Saratoga Springs is one of the jewels of America, a town so steeped in history and lore that it is an amateur historian's dream
Saratoga Springs: Almost unseen, autumn is flitting in to upstate New York like a whisper in the wind. The sun is sinking a little lower a little sooner, the leaves are suddenly tinging brown, the mornings have a cooler feel and the back to school tropes are everywhere.
I, too, am headed back to New York City and work, refreshed and replenished but sad too as another summer memory takes shape and inevitably fades.
Saratoga Springs, where I just spent three weeks, has sent out its siren song every summer to me for 30 years or so. It is one of the jewels of America, a town so steeped in history and lore that it is an amateur historian's dream
The Battle of Saratoga
You walk in history. The Battle of Saratoga in autumn 1777 was the turning point in the Revolutionary War, and the battlefields and resting places of those who fought to bring our nation to birth are proudly displayed.
The actual place where the British downed their weapons in the town of Schuylerville some five miles or so from Saratoga is marked by a plaque. You cannot but linger over the moment where a tyrant’s rule ended and a free nation was essentially won, with Washington’s Irish soldiers playing a vital role. General Burgoyne’s surrender to General Gates created a new world order.
Just north of Saratoga is Ulysses S. Grant’s cottage where the desperately ill Civil War hero struggled to finish his autobiography before death overtook him in 1885. Due to bad investments, his family would have been destitute if he had not completed it.
He finished and also created the best Civil War memoir of any major participant. Looking out over the verdant hillsides from his cottage in his final days, one can imagine the old general recalling the battles at Shiloh and Vicksburg, his relentless pursuit of Lee’s army. An underestimated figure in history, Grant breathed his last in these very hills.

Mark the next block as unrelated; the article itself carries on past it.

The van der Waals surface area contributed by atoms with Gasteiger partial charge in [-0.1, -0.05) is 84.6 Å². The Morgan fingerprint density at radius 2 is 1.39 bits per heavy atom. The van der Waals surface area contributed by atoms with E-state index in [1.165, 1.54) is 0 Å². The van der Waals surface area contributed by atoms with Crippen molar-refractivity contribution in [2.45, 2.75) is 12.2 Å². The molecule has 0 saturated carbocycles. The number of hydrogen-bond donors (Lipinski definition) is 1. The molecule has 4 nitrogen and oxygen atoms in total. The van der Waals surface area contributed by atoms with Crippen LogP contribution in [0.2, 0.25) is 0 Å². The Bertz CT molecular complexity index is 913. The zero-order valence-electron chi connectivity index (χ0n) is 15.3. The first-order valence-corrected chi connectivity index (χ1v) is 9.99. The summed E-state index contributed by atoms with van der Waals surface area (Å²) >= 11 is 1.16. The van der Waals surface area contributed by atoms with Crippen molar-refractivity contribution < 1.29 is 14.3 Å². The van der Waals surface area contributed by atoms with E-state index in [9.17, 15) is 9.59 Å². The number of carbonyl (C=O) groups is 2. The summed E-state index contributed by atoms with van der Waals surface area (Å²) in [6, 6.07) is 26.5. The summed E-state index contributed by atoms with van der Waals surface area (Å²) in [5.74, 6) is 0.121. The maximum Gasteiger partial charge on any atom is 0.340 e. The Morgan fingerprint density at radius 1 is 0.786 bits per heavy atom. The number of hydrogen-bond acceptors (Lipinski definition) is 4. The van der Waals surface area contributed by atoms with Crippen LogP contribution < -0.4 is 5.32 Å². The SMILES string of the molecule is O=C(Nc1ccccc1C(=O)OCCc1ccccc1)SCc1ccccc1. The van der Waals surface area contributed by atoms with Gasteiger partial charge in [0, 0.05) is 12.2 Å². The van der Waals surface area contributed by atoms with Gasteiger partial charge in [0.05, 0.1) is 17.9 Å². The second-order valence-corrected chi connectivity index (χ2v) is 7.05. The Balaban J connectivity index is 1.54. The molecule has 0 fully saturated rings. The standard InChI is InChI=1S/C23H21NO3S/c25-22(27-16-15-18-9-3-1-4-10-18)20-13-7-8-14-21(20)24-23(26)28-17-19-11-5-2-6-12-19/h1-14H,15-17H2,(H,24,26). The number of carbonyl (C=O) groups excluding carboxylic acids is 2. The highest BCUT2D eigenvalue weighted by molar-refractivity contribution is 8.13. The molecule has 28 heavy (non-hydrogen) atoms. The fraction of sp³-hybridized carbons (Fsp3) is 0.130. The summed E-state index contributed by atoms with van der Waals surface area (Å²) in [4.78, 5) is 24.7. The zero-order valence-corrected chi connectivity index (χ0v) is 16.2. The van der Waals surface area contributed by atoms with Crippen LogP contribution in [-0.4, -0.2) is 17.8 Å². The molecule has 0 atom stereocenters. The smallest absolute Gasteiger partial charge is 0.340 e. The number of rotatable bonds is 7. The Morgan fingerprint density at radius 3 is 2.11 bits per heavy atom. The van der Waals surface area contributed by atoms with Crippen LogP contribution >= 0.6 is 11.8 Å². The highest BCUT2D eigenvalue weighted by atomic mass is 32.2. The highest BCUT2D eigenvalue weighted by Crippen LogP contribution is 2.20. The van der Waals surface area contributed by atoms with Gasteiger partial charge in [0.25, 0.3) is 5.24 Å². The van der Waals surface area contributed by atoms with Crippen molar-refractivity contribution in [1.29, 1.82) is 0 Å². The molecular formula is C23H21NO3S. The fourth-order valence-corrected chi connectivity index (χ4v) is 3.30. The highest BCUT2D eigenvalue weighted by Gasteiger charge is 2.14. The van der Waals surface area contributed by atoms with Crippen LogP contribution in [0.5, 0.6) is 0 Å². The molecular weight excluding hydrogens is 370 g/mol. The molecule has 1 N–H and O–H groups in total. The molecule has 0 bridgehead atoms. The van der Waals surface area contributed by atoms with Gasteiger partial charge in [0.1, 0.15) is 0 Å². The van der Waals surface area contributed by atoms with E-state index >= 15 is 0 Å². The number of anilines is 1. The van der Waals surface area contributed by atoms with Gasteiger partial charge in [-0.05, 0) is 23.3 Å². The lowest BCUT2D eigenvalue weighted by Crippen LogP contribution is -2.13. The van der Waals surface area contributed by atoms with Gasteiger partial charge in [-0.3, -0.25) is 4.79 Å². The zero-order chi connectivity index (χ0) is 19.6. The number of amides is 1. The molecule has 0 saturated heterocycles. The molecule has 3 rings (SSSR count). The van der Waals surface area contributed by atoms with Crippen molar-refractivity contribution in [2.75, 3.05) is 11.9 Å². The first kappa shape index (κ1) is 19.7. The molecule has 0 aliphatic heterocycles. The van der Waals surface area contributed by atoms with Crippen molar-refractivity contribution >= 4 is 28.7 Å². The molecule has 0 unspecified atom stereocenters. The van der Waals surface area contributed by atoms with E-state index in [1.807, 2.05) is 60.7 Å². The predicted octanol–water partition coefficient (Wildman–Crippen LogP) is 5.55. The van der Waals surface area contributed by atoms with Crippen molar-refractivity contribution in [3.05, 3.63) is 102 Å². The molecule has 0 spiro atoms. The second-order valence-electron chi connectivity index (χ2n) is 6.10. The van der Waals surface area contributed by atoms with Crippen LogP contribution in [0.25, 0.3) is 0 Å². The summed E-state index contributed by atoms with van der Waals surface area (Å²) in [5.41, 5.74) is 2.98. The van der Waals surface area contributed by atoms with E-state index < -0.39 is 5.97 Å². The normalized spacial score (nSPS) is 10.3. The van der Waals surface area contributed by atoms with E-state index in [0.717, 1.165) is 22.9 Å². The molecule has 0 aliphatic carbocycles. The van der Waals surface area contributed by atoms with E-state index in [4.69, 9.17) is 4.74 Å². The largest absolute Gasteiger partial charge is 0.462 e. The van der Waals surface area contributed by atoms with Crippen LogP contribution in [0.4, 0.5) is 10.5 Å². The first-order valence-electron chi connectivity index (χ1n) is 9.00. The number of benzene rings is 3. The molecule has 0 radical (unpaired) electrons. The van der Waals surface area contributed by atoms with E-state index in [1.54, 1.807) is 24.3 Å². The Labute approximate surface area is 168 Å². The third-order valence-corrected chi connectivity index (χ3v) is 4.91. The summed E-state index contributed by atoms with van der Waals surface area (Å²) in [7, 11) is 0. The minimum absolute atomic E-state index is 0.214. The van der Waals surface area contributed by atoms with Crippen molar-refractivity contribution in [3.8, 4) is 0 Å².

Horse racing at Saratoga
The other constant in Saratoga is the horse racing which began during that very Civil War era. In 1863 a Tipperary native, John Morrissey – a bare fist fighter, Tammany Hall chieftain, congressman, gold miner, all around pugilist, politician and perennial schemer – brought racing to Saratoga because the bluebloods froze him out in New York City.
Morrissey had the last laugh. Saratoga ranks with Ascot as the most revered and beloved racetrack on earth.
A Saratoga visit isn't complete without a breakfast at the track, watching the horses work out, the rhythm of the hooves, the early morning light, the sense of timelessness in a world that today neither stops nor cares.
Does every song we hear stay with us forever? Does every memory lodge somewhere?
If it does then my brain must be fairly etched with images, moments and even seconds at Saratoga: discovering the town soon after I moved to New York from California, taking my 10-day-old daughter to the track, breathing in the crisp early morning air at the racetrack as the steeds thunder by.
Horseracing is unchanged from the times of the pharaohs and the chariot races described in hieroglyphics. That is what gives Saratoga that timeless feel, that sense of continuity with past generations.
As Red Smith wrote about Saratoga Race Course, “From New York City you drive north for about 175 miles, turn left on Union Avenue and go back 100 years.”
Damon Runyon loved the old track too, and his tales of characters like the Lemon Drop Kid still sound as fresh as when he wrote about them in the 1920.
They say when the facts and the legend clash print the legend, except in Saratoga where the facts are legendary. Visit if you ever get a chance.